From left to right: Lou Salome, Paul Ree, and Friedrich Nietzsche

From left to right: Lou Salome, Paul Ree, and Friedrich Nietzsche

(There is a certain irony in this photograph, given Nietzsche’s remark “Are you going to visit women? Don’t forget your whip!” )

A devil wind of the mind swirls me around again….

I recently received a book I ordered by Stanley Rosen entitled The Mask of Enlightenment: Nietzsche’s Zarathustra. This will be interesting to read in conjunction with Jung’s Seminar on Nietzsche’s Zarathustra which I also now have.  The test of these two interpretations of Nietzsche will be whether they have properly interpreted Nietzsche as satyr. And what is a satyr but a coincidentia oppositorum? A creature “beyond good and evil” who is both divine and natural at the same time; a creature who is the intersection of the natural and the supra-natural.

To understand Nietzsche’s philosophy, I think, one must understand the meaning of the satyr and the dance of the satyr. Are we now also becoming self-conscious satyrs ourselves?  Is that, also, an interpretation of “integral consciousness”?

Another blast of mental wind….

I recently went to see the movie Godzilla. Why, I don’t know. I thought it was awful, even childish. But for some reason the memory of it arises in connection with my thoughts on satyrs and Nietzsche. I recognise the connection. The monsters of the movie are also “beyond good and evil”. They are simply, indifferently powers of nature, yet also divine.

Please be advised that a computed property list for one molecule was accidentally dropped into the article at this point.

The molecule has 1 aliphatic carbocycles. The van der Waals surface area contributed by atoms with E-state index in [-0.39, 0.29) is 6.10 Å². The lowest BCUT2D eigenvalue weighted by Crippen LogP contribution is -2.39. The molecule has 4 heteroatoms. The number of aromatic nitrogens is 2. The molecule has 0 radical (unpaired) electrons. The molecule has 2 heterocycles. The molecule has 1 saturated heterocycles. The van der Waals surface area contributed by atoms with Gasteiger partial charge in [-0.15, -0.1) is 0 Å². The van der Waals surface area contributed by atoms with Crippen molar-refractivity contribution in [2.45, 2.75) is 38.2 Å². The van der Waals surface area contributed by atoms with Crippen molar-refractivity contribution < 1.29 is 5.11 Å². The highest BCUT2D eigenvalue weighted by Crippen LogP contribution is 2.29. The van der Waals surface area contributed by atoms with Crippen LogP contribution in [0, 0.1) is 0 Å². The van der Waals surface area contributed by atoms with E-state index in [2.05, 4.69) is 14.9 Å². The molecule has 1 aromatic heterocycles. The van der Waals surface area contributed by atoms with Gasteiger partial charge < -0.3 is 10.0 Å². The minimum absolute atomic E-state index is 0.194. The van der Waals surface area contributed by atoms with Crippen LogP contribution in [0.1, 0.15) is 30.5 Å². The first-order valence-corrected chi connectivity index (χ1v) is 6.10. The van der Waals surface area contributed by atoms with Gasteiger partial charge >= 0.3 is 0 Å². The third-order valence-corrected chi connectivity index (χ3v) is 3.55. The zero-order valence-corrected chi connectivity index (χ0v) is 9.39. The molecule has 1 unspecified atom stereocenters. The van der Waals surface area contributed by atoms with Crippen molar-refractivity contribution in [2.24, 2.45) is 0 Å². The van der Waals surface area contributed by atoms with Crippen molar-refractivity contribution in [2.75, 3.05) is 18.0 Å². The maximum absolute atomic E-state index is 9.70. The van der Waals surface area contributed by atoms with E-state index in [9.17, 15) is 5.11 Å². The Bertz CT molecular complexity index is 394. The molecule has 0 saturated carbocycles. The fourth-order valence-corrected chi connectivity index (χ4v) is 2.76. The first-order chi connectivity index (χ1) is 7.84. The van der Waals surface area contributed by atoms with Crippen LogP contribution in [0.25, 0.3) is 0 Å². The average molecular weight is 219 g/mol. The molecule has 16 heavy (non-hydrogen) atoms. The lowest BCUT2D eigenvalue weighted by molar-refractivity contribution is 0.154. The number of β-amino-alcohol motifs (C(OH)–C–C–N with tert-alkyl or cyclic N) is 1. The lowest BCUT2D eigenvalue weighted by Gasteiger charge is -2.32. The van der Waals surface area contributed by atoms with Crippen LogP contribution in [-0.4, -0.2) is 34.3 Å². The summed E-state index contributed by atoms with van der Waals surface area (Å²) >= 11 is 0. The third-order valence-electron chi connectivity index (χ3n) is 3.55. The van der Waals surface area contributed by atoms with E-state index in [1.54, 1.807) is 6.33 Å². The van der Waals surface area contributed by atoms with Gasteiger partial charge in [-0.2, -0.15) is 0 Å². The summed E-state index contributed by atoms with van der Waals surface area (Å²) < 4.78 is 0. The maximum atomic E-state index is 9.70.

Aha…! The underlying theme of the Godzilla movies becomes quite clear. The Nuclear Age has upset the ancient balance and equilibrium of nature. The Westerners in the movie feel they have to battle the monsters — the “rational” response, but using the same means that upset the equilibrium in the first place. Vicious Circle.  But the Japanese scientist insists that they should “let them fight” in order to restore the cosmic equilibrium. These ancient monsters are neither good nor evil. They are simply indifferent forces that belong to the law of the earth, and the shock of the nuclear age has upset and disturbed the law of the earth.

What lies implicit in the Godzilla story is Shintoism! Shintoism is a nature religion. The word “shinto” means “way of the gods” and these gods are all nature gods and powers. Shintoism is what the monotheistic religions would call “paganism”.